“William Tighe’s observations are logically sound, but presume that some claim to be the visible ‘One Holy Catholic and Apostolic Church’ is in fact True. I noticed an announcement a few years ago of the ordination of a woman as the new Episcopal chaplain at a well known (and expensive) senior living center. It said she would be ordained into the ‘sacred order of priests of God’s One Holy Catholic and Apostolic Church’.”

This puts me in mind of the statement (I can’t remember the source for it) of the devout and broad-mindedly liberal Archbishop of Canterbury, William Temple (1881-1944; abp. 1942-1944): “I believe in the One Holy Catholic and Apostolic Church, but I also believe that it no longer exists;” in other words, like some other high-church Anglicans from the 17th century onward, he believed that “the Church” was a visible but divisible institution, or communion, that had existed in the early Christian centuries, but which subsequently (from the fifth century onwards) had become divided into various “branches.”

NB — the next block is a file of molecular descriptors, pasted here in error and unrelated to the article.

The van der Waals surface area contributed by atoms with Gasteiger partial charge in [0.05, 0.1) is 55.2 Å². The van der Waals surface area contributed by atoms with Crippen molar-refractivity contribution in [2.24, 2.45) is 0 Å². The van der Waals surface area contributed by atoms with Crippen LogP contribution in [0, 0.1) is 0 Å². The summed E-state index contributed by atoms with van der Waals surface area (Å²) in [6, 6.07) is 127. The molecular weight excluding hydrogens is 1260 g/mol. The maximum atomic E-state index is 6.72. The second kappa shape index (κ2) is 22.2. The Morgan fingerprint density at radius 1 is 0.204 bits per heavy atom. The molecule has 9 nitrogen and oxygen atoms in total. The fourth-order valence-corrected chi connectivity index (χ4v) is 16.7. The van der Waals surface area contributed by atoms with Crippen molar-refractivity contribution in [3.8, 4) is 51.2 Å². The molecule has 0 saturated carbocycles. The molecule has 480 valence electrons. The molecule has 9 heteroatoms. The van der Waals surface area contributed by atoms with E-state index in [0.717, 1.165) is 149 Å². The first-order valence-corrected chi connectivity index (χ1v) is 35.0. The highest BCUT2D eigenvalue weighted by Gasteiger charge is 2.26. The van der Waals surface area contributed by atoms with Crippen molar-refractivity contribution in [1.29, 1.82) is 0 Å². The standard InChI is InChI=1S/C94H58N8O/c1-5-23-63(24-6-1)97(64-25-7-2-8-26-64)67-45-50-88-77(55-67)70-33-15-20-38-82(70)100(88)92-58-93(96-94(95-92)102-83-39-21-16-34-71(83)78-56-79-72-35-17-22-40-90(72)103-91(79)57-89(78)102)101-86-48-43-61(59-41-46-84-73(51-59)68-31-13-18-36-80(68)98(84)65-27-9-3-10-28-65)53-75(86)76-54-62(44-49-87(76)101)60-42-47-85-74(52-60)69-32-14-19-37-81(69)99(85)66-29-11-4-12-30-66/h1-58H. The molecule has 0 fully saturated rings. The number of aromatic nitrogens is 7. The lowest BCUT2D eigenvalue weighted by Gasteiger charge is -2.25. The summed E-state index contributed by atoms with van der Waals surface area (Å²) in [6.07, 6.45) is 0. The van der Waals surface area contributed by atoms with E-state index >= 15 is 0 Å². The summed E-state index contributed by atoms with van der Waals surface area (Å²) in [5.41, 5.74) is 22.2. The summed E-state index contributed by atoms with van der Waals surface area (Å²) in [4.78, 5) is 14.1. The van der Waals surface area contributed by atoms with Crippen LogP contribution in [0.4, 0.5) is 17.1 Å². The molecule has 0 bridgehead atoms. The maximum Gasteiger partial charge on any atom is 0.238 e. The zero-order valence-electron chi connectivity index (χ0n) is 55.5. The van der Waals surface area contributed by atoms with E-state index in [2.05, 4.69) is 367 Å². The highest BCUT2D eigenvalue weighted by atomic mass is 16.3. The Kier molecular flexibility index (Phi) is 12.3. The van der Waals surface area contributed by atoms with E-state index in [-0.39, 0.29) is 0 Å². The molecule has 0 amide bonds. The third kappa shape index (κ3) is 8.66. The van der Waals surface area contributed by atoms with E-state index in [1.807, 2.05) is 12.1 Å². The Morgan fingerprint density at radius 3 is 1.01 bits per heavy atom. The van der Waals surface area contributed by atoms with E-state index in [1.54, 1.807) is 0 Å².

As to Siarlys Jenkins’ initial sentence, “William Tighe’s observations are logically sound, but presume that some claim to be the visible ‘One Holy Catholic and Apostolic Church’ is in fact True,” all I can say is that with the exception of some, if not all, of the gnostic sects or schools, who rejected the very idea of a “Church,” every splinter group from the Marcionites through the Novatianists through the Donatists through the Arians, and so on down the centuries, both believed that there was indeed “One Holy Catholic and Apostolic Church,” and that they were it (as did their Catolic/Orthodox opponents). They all believed in its existence, in other words, but disagreed on its identity. It wasn’t until Martin Luther that the idea that “the Church” is invisible was first formulated and asserted. The idea may be implicit in the ecclesiological thinking of John Wycliffe and Jan Hus (who in ecclesiology was Wycliffe’s copy) but they never formulated it, and although in Luther it is founded on some “Augustinian” ideas, St. Augustine “church idea” was very visible and very identifiable.

#15 Comment By Michael Dooley On April 16, 2018 @ 2:01 pm

“If this was enforced, then the infertile would not be allowed to marry. But we make a space for them, because it is not good for Man to be alone.”